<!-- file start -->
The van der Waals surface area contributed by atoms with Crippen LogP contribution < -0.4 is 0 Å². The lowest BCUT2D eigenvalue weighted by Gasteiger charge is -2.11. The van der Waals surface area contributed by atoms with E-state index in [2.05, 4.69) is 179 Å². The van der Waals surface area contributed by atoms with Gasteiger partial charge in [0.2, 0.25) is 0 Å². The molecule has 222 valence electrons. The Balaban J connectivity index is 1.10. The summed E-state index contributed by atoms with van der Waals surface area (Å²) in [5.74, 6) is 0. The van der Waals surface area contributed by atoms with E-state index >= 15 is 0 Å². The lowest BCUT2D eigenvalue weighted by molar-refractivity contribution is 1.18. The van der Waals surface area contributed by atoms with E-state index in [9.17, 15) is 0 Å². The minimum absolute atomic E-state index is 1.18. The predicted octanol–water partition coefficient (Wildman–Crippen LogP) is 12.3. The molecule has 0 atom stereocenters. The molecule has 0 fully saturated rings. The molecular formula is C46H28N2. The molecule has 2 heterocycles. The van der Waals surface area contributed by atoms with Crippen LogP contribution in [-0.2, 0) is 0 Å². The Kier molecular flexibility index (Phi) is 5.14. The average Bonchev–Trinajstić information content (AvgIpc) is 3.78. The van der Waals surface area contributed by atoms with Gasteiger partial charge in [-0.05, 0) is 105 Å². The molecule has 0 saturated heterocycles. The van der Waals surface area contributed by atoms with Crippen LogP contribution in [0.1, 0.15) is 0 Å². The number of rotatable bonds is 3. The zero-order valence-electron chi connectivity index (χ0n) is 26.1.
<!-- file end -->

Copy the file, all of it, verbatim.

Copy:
The van der Waals surface area contributed by atoms with Crippen LogP contribution < -0.4 is 0 Å². The lowest BCUT2D eigenvalue weighted by Gasteiger charge is -2.11. The van der Waals surface area contributed by atoms with E-state index in [2.05, 4.69) is 179 Å². The van der Waals surface area contributed by atoms with Gasteiger partial charge in [0.2, 0.25) is 0 Å². The molecule has 222 valence electrons. The Balaban J connectivity index is 1.10. The summed E-state index contributed by atoms with van der Waals surface area (Å²) in [5.74, 6) is 0. The van der Waals surface area contributed by atoms with E-state index >= 15 is 0 Å². The lowest BCUT2D eigenvalue weighted by molar-refractivity contribution is 1.18. The van der Waals surface area contributed by atoms with E-state index in [9.17, 15) is 0 Å². The minimum absolute atomic E-state index is 1.18. The predicted octanol–water partition coefficient (Wildman–Crippen LogP) is 12.3. The molecule has 0 atom stereocenters. The molecule has 0 fully saturated rings. The molecular formula is C46H28N2. The molecule has 2 heterocycles. The van der Waals surface area contributed by atoms with Crippen LogP contribution in [-0.2, 0) is 0 Å². The Kier molecular flexibility index (Phi) is 5.14. The average Bonchev–Trinajstić information content (AvgIpc) is 3.78. The van der Waals surface area contributed by atoms with Gasteiger partial charge in [-0.05, 0) is 105 Å². The molecule has 0 saturated heterocycles. The van der Waals surface area contributed by atoms with Crippen LogP contribution in [0.1, 0.15) is 0 Å². The number of rotatable bonds is 3. The zero-order valence-electron chi connectivity index (χ0n) is 26.1.